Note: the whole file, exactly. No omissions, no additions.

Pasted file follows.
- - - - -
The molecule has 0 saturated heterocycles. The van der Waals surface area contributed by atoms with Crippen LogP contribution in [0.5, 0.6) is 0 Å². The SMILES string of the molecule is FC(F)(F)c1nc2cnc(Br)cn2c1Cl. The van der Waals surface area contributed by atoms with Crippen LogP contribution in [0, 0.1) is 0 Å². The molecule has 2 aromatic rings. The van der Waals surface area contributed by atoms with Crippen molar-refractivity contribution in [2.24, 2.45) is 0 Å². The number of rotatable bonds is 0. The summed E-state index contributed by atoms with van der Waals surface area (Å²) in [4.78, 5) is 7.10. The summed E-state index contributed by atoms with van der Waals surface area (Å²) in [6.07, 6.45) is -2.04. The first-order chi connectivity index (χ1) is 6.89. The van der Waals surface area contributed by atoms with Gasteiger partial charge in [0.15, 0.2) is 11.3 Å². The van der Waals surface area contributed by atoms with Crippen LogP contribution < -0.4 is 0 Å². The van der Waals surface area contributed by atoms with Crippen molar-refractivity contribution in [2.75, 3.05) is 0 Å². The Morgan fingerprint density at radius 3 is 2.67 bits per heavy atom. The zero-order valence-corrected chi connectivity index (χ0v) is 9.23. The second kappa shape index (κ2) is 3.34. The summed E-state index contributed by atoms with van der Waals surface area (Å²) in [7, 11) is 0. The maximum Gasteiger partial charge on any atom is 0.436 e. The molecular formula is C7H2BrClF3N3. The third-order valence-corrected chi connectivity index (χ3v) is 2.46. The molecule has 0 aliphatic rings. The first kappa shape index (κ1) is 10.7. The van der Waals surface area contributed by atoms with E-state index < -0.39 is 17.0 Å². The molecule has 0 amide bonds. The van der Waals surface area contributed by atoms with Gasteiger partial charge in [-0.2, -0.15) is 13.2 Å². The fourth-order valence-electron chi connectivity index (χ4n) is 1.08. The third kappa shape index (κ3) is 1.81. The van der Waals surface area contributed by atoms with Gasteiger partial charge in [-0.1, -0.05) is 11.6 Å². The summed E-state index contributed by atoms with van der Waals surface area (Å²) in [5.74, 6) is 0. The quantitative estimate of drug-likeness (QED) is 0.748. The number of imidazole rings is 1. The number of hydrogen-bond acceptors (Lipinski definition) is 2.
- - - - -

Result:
The molecule has 0 saturated heterocycles. The van der Waals surface area contributed by atoms with Crippen LogP contribution in [0.5, 0.6) is 0 Å². The SMILES string of the molecule is FC(F)(F)c1nc2cnc(Br)cn2c1Cl. The van der Waals surface area contributed by atoms with Crippen LogP contribution in [0, 0.1) is 0 Å². The molecule has 2 aromatic rings. The van der Waals surface area contributed by atoms with Crippen molar-refractivity contribution in [2.24, 2.45) is 0 Å². The number of rotatable bonds is 0. The summed E-state index contributed by atoms with van der Waals surface area (Å²) in [4.78, 5) is 7.10. The summed E-state index contributed by atoms with van der Waals surface area (Å²) in [6.07, 6.45) is -2.04. The first-order chi connectivity index (χ1) is 6.89. The van der Waals surface area contributed by atoms with Gasteiger partial charge in [0.15, 0.2) is 11.3 Å². The van der Waals surface area contributed by atoms with Crippen LogP contribution < -0.4 is 0 Å². The van der Waals surface area contributed by atoms with Crippen molar-refractivity contribution in [2.75, 3.05) is 0 Å². The Morgan fingerprint density at radius 3 is 2.67 bits per heavy atom. The zero-order valence-corrected chi connectivity index (χ0v) is 9.23. The second kappa shape index (κ2) is 3.34. The summed E-state index contributed by atoms with van der Waals surface area (Å²) in [7, 11) is 0. The maximum Gasteiger partial charge on any atom is 0.436 e. The molecular formula is C7H2BrClF3N3. The third-order valence-corrected chi connectivity index (χ3v) is 2.46. The molecule has 0 aliphatic rings. The first kappa shape index (κ1) is 10.7. The van der Waals surface area contributed by atoms with E-state index < -0.39 is 17.0 Å². The molecule has 0 amide bonds. The van der Waals surface area contributed by atoms with Gasteiger partial charge in [-0.2, -0.15) is 13.2 Å². The fourth-order valence-electron chi connectivity index (χ4n) is 1.08. The third kappa shape index (κ3) is 1.81. The van der Waals surface area contributed by atoms with Gasteiger partial charge in [-0.1, -0.05) is 11.6 Å². The summed E-state index contributed by atoms with van der Waals surface area (Å²) in [5.74, 6) is 0. The quantitative estimate of drug-likeness (QED) is 0.748. The number of imidazole rings is 1. The number of hydrogen-bond acceptors (Lipinski definition) is 2.